The US struck an agreement with Mexico to expel up to 100 Cubans and 20 Nicaraguans a day from San Diego, El Paso, and the Rio Grande Valley in Texas, according to a US official who spoke on condition of anonymity.
“This was done due to the exponential increase in arrivals from both countries to Mexico and the United States,” a Mexican official told the Washington Post on condition of anonymity.
The move shows US border officials are expanding the use of the pandemic-era emergency measure which denies migrants a chance at asylum on the grounds of preventing the spread of Covid-19, even as the White House says publicly it is trying to unwind the power.
Lifting Title 42 has proven controversial as midterm elections near, with Democrats in swing states such as Arizona and Georgia coming out strongly against the move amid concern that the US is unprepared for an anticipated increase in migrants seeking asylum.
The latest expulsions began on 27 April and will end on 22 May, the day before Title 42 is set to expire.
It comes as the number of Cuban and Nicaraguan migrants arriving at the border has hit record highs in recent months.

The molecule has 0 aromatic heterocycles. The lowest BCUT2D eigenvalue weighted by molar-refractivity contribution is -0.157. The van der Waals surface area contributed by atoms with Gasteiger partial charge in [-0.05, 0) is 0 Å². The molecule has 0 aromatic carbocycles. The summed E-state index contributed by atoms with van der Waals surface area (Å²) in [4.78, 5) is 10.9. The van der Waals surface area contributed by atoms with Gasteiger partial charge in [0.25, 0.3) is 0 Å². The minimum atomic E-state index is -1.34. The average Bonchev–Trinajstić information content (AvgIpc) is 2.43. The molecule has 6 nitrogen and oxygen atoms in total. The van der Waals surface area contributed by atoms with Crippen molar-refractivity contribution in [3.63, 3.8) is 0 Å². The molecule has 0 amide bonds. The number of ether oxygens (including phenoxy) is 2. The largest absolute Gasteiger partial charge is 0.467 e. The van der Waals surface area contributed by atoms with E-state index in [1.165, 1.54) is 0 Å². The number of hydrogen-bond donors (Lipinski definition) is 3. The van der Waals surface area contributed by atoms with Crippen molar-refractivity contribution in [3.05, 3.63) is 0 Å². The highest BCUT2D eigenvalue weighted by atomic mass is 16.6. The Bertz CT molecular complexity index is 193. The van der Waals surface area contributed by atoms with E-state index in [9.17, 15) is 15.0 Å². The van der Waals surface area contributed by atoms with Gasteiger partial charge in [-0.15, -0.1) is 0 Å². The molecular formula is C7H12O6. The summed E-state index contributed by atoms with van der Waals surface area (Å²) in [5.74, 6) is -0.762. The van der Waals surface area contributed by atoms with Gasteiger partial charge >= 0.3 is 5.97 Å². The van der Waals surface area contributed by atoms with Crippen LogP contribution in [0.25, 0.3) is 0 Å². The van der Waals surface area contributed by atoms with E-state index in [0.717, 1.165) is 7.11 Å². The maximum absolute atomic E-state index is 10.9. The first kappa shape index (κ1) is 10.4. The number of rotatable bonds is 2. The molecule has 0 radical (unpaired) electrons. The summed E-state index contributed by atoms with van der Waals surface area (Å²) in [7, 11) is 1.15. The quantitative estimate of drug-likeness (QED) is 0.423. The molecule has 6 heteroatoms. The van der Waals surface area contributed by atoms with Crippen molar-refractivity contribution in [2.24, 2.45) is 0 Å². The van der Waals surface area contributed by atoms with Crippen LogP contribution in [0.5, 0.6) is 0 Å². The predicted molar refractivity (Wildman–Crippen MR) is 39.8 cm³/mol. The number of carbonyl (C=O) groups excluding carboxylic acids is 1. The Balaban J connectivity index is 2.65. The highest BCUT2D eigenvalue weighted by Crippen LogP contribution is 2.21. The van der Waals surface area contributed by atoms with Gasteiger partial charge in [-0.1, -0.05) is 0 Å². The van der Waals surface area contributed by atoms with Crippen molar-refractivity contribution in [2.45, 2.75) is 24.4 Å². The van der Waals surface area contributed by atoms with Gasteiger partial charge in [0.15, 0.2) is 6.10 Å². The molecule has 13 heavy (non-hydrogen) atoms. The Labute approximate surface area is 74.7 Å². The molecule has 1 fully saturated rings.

Nearly 35,000 Cubans were stopped at border crossings in April, the second-largest figure from a single country.
Some 12,500 Nicaraguans were apprehended in April.
Overall, authorities stopped migrants more than 234,000 times in April, the highest mark in 22 years.
Due to frosty relations between the US and the Cuban and Nicaraguan governments, it is almost impossible to expel migrants to those countries.
Nearly 2 million migrants have been expelled from the US since the Trump administration implemented the emergency public health order in March 2020.
“Our ability to expel individuals under that authority may be limited for several reasons, including Mexico’s capacity to receive those individuals.”
With information from the Washington Post